- Conduct an analysis of local government vulnerabilities
- Ensure your data is properly backed up
- Implement multi-factor authentication
- Create policies or plans to manage potential attacks
- Ensure public communication is part of your attack response plan
- Consider converting to a dot gov (.gov) domain
- Work with education partners to create a cybersecurity talent pool
Cybersecurity Strategic Planning
According to a survey of local government IT executives conducted by the Public Technology Institute, 75 percent of governments surveyed have a cybersecurity plan. However, only 43 percent of respondents felt their communities elected officials make cyber security an adequate budgetary priority. After the recent 23-municipality Texas attack, the state Chief Information Officer attributed their cyber incident response plan to the state’s ability to swiftly contain the damage of the attack.
The Department of Homeland Security’s new Cybersecurity and Infrastructure Security Agency (CISA) has also developed a National Cyber Incident Response Plan (NCIRP) to help localities develop their own plans. CISA also hosts webinars sessions to continue outreach efforts to stress the importance of local governments remaining proactive to prevent a cybersecurity breach.
Many government agencies and private companies recommend against paying ransomware, which leaves localities footing the bill. After the event of a cyber-attack, system restorations can become very expensive. Insurance can help mitigate some of these costs. Cybersecurity Insurance has been available for 15 years and is now becoming more widely available as the number of attacks has increased. Coverage is designed to mitigate losses from a variety of cyber incidents including data breaches, business interruption, and network damage.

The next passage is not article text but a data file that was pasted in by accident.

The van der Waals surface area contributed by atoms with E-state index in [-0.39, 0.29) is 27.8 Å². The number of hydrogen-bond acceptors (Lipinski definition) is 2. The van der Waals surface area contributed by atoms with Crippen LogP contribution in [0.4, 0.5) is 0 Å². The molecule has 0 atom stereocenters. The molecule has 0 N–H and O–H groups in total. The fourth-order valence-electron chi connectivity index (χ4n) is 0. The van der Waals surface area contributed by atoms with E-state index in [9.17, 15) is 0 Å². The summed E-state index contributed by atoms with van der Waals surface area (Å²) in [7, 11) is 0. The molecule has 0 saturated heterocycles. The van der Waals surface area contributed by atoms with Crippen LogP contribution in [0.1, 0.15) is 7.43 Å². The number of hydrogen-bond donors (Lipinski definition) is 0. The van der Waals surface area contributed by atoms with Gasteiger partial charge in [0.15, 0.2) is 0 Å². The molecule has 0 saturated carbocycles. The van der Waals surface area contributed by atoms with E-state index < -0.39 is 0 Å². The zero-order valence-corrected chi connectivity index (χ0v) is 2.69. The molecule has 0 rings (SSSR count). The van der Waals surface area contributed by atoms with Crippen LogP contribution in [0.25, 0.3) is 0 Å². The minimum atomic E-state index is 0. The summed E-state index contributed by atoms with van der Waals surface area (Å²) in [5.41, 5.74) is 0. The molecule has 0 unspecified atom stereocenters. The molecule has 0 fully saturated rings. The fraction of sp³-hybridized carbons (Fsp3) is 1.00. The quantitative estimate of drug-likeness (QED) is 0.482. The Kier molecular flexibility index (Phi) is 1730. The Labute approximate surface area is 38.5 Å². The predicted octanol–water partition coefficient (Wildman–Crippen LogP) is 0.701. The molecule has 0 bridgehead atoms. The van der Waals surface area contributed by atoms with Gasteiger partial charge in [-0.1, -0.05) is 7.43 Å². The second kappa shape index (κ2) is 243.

In the fight against cybercrime, it is also important for regions and localities to focus on ransomware avoidance. PTI identifies four key ways ransomware can cause damage to a system:
- Exploitation of a software vulnerability
- Employees opening malicious email attachments
- Employees visiting hyperlinks (phishing exploits) sent in spam emails
- Employees simply landing on contaminated websites
Making sure your employees are aware of the red flags associated phishing emails or fake websites can go a long way in keeping your data secure. Whether you are an intern, executive director, elected official serving on a board of directors, or anywhere in between, people on all levels of a regional council are responsible for the safety and security of critical data. As the digitalization of services and local management of sensitive material increases, cybersecurity efforts will only become more important.
- States and Regions are Exploring the Transition from Gas Taxes to Per-Mile Charges - March 20, 2020
- Coronavirus (COVID-19): Resources for Regions - March 13, 2020
- Highlights From the EPA America Recycles Summit and Innovation Fair 2019 - November 25, 2019